We all have multiple identities during our lifetime. While those identities all help shape us into the somebody we have become, some of them come and go.  Some of them stick.  The kid I was has come and gone but in some sense still lives in me.  My parents are both gone, but having been son to a Mom and a Dad still impacts how I think and feel.  I am still a little brother to four other people even though I am now sixty-six years old.  By the way, when those four are getting out of hand, I just observe that Mom and Dad kept trying until they got it right.  (You can imagine how far that gets me with them.)

Singing is still a part of who I am, even though I seldom do it.  It lives in my insides.  Music stimulates my soul and touches my heart.  I am a parent and take great comfort in the relationships with our two children.  I cherish my identity as Grandpa.

The identity as Pastor has molded and shaped my sense of self profoundly in the forty years of doing ministry.  While I am still by ordination a Pastor, I am not pastor to a congregation of people.  While being a pastor is part of who I am, my identity, it is no longer in a public setting.

There is an identity that became primary for me when Mary Ann and I married.  I am a husband, the husband of Mary Ann.  That identity has defined me for over forty-three years now.  Mary Ann and I have retained our individuality.  We have not disappeared into each other, but our lives are completely intertwined.

There is now a new identity born of necessity and grown into the center of who I am.  I am a Caregiver.  That identity cannot and should not be differentiated from my identity as husband. The Caregiving happens to be what being husband to Mary Ann includes at this time in our lives together.  When we commit to one another in marriage, it is not conditioned on health or wealth.  We marry a person, whatever that brings.  We don’t marry some ideal of what a husband or wife should be.  We marry a real person, who will grow and change with time and experience, as will we.  What comes, comes. I am now a husband and a Caregiver.

Who am I?  Am I what I do?  Am I a kid, a brother, a husband, a father, a Pastor, a Grandfather, a Caregiver, or am I something in addition to those things, something more than those things?  For me this is an exceedingly important matter. What sustains me is that I have an identity beyond what I do.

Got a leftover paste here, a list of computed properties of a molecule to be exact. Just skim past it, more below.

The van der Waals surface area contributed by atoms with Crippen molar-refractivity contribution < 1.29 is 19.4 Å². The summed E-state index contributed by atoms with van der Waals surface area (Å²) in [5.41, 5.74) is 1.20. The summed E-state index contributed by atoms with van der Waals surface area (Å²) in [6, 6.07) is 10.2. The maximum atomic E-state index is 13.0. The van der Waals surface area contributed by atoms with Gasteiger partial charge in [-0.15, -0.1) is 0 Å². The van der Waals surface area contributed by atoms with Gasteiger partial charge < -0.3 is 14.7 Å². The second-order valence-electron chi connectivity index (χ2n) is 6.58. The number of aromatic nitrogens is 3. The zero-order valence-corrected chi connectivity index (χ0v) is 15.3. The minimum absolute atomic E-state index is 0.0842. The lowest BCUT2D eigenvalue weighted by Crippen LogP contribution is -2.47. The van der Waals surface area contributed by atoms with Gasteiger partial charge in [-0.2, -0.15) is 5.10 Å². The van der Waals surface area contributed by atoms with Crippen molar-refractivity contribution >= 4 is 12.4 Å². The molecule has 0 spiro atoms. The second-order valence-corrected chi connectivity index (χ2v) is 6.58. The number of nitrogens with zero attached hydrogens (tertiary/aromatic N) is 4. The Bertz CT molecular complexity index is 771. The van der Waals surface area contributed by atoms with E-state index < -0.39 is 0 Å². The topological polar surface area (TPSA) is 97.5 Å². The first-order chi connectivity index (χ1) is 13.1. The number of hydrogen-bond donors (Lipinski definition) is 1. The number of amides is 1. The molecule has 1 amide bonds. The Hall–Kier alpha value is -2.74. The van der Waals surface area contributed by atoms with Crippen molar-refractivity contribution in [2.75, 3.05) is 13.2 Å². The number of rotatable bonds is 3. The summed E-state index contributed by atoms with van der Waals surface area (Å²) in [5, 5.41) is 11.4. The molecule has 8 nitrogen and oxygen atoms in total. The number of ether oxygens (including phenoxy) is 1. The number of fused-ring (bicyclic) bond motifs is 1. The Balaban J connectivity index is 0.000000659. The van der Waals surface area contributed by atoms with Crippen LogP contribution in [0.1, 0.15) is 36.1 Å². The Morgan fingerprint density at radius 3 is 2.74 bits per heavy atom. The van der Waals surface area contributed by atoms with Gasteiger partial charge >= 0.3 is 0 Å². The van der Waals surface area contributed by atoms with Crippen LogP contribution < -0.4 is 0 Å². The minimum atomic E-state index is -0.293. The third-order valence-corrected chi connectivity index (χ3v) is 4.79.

Let me say it plainly.  Mary Ann and I have no idea how long we will live.  No one does.  What if she dies before I do?  If my identity is solely husband and Caregiver, who will I be then?  Mary Ann has a very strong sense of herself.  She has a strong presence.  If I die before her, she will be Mary Ann.  She has never defined herself solely as a spouse.

My identity is rooted somewhere far beneath my various roles.  I am convinced that all of us need an identity that is not wrapped solely in one of the various roles we have had throughout our lifetime.  I am no longer a kid.  I don’t sing any more.  Our children are grown and on their own,  Our grandchildren do not live with us.  My brothers and sisters live six hundred miles from here.  I am no longer pastor of a congregation. If who I am is solely what I do, I am in a world of hurt.

For now, let me say this: The first answer to the question of who I am is, I am water and dirt.  I, like you, am made up of about 70 percent water and 30 percent dirt (carbon, minerals, etc.).  The final answer (as they say in The Millionaire) to the question who am I, lies in the answer to the question, Why am I a living, breathing, self-aware human somebody, rather than a fifty pound pile of dirt and a hundred and fifteen pound puddle of water?  My answer to that question will come in another post.  Stay tuned.